Federal trademarks registered with the United States Patent and Trademark Office (“USPTO”) are valuable business assets that, if possible, should be cultivated and protected. The ® registration symbol can be used in conjunction with a trade or service mark if, and only if, the mark has been granted federal registration.
If a mark has not been granted federal registration, it is unlawful to use the ® registration symbol, so the less prestigious ™ symbol is generally used instead. The ™ symbol can indicate various possibilities: 1) the mark is being used to distinguish goods, and the owner of the mark has common law rights, but no registration application has been filed at either the state or federal level, or; 2) a state registration has been filed (and has been granted or is pending), or; 3) a federal trademark application has been filed and is pending but not yet granted.
Trademark law, at its heart, is built upon the principle of first use – generally, the strongest rights to use a given mark will be granted to the first entity to have actually used it. However, “use” must meet a variety of requirements in order to be considered valid for trademarking purposes. To begin, the use must be within the “ordinary course of trade” for the given industry. Moreover, the use must be “bona fide,” or to put it another way, done in good faith – the applicant must be using the trademark because it has a good faith intention of being recognized by the public as the source of particular goods or services. Token use of a trademark done solely to gain rights in a trademark that the applicant has no or only illusory intentions of using are not sufficient (i.e., think of it as trademark “squatting”). In addition, in order for the USPTO to have authority to issue a federal registration, the use must be “in interstate commerce.” Interstate commerce generally means that the goods or services physically cross state lines; however, there are certain uses that are deemed inherently affecting interstate commerce and therefore eligible for trademark registration.
Cannabis companies face an added difficulty because the USPTO also requires that use of a trademark be “lawful.” To that end, the USPTO will currently not issue trademark registrations for cannabis and related products or paraphernalia under the rationale that, as a matter of law, the necessary use of such goods in interstate commerce violates the federal Controlled Substances Act (“CSA”) and is thereby inherently unlawful. The legality of the use under state law is considered inapposite for purposes of gaining a federal trademark.
Given the USPTO’s refusal to issue trademark registrations for cannabis goods, many applicants have endeavored to gain the value of a trademark by simply applying for a trademark on a broad category of goods, generically described, with the hopes that cannabis will be able to implicitly hide inside that category. This tactic has not met with much success, however – namely, the USPTO inevitably discovers that the goods were described in an overbroad manner (which warrants rejection of the application in its own right) and the only goods on which it is used are deemed “unlawful” (and thus again not entitled to registration). A trademark application is required to identify the goods and services on which the mark is used with a reasonable amount of specificity. Applicants frequently use very broad terms to identify their goods and services in an application, but if an applicant’s actual use is in fact limited only to a much smaller subclass of goods or services, and one which is capable of being easily described for application purposes, the application will be denied unless the goods and services listed are narrowed accordingly – and that is a rule that applies no matter the type of goods being applied for.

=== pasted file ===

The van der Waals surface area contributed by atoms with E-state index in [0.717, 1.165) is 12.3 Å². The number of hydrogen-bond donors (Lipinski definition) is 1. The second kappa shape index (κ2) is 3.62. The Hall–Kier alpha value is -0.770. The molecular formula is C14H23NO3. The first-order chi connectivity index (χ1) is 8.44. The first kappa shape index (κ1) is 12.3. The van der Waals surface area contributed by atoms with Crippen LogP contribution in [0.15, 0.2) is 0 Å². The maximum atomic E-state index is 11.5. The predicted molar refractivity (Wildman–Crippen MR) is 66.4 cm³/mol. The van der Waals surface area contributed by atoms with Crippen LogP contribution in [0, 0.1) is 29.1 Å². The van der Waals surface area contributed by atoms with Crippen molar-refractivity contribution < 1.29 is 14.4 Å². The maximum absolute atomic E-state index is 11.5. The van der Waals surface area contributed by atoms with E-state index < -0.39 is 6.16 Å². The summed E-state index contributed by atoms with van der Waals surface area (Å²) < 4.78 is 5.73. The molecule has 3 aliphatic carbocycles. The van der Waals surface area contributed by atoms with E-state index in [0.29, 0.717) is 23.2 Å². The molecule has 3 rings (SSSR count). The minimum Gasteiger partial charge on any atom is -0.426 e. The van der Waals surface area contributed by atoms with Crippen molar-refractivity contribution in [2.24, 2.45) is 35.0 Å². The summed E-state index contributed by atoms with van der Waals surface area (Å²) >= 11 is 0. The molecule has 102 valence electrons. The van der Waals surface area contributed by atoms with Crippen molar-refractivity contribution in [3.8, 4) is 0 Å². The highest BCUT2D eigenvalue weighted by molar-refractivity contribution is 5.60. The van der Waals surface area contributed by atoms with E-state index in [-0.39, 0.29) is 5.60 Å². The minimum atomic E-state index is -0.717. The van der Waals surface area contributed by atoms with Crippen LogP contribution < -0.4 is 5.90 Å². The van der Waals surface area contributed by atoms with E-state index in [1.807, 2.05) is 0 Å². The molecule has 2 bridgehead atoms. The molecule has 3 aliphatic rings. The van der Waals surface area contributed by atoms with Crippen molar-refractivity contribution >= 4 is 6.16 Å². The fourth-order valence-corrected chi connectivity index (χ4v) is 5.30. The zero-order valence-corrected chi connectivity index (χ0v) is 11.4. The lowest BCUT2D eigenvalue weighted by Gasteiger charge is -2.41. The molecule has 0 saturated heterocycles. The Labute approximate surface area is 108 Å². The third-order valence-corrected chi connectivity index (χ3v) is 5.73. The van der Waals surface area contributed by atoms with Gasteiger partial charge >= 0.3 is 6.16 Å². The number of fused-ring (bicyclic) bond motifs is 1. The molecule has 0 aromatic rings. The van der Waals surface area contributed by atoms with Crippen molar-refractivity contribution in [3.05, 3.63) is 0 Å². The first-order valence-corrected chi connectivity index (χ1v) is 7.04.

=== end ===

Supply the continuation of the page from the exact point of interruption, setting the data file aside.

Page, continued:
That said, many companies do in fact use a mark on a variety of goods within a broad category. An application using the broader category will be accepted in such instances. If the USPTO deems a description of goods to be overbroad, however, the application will be rejected unless amended to narrow the scope of goods claimed.
This is important because the USPTO has discretion to investigate the actual use of a trademark to ensure that it is used in the manner described by the application (as well as in compliance with trademark law, meaning the claimed goods are described with sufficient specificity and that the use is “lawful”). To this end, many examiners at the USPTO look at an applicant’s website and social media pages to see how the applied-for mark is being used. For cannabis companies, such research generally indicates that the trademark is used solely or primarily with regards to cannabis products and thus, the application is rejected on two counts: first, that the goods were described in an overbroad manner and, second, that the use is unlawful. Ordinarily, an application can be amended to narrow the goods being claimed and thus still gain approval, but for cannabis companies, narrowing the scope to identify cannabis products specifically still fails the lawful use requirement.
Yet, there is another approach to consider that has met with success on at least a few occasions. Rather than attempting to protect cannabis products directly by filing for a broad category of goods with the hope that cannabis hides implicitly within the scope of that broad category, protection can be gained by filing for related goods. If cannabis is explicitly disclaimed from the goods being registered, the application on its face does not violate the CSA and should be entitled to registration. While disclaiming desired goods may seem counterintuitive, holding a mark for a specified class of goods or services can still sometimes be used to prevent (and therefore protect against) confusingly similar trademarks on othergoods and services, including the desired goods, despite their not having been listed in the original application.